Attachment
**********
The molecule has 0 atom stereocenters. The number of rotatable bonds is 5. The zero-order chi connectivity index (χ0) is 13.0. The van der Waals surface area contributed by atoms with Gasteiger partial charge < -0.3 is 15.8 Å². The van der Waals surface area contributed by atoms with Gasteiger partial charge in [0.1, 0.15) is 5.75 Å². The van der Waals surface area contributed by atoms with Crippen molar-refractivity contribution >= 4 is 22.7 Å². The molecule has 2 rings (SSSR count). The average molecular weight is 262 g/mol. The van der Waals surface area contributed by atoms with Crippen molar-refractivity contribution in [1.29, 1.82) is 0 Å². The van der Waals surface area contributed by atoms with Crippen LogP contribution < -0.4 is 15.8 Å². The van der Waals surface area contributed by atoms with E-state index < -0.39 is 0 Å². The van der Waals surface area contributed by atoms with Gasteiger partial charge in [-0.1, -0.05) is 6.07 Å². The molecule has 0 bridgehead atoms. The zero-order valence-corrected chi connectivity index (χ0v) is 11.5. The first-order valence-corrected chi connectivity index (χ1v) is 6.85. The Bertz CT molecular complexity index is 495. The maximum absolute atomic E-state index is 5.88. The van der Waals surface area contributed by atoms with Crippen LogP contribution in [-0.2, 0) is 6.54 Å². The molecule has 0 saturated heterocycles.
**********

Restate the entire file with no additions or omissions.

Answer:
The molecule has 0 atom stereocenters. The number of rotatable bonds is 5. The zero-order chi connectivity index (χ0) is 13.0. The van der Waals surface area contributed by atoms with Gasteiger partial charge < -0.3 is 15.8 Å². The van der Waals surface area contributed by atoms with Gasteiger partial charge in [0.1, 0.15) is 5.75 Å². The van der Waals surface area contributed by atoms with Crippen molar-refractivity contribution >= 4 is 22.7 Å². The molecule has 2 rings (SSSR count). The average molecular weight is 262 g/mol. The van der Waals surface area contributed by atoms with Crippen molar-refractivity contribution in [1.29, 1.82) is 0 Å². The van der Waals surface area contributed by atoms with Crippen LogP contribution < -0.4 is 15.8 Å². The van der Waals surface area contributed by atoms with E-state index < -0.39 is 0 Å². The van der Waals surface area contributed by atoms with Gasteiger partial charge in [-0.1, -0.05) is 6.07 Å². The molecule has 0 bridgehead atoms. The zero-order valence-corrected chi connectivity index (χ0v) is 11.5. The first-order valence-corrected chi connectivity index (χ1v) is 6.85. The Bertz CT molecular complexity index is 495. The maximum absolute atomic E-state index is 5.88. The van der Waals surface area contributed by atoms with Crippen LogP contribution in [-0.2, 0) is 6.54 Å². The molecule has 0 saturated heterocycles.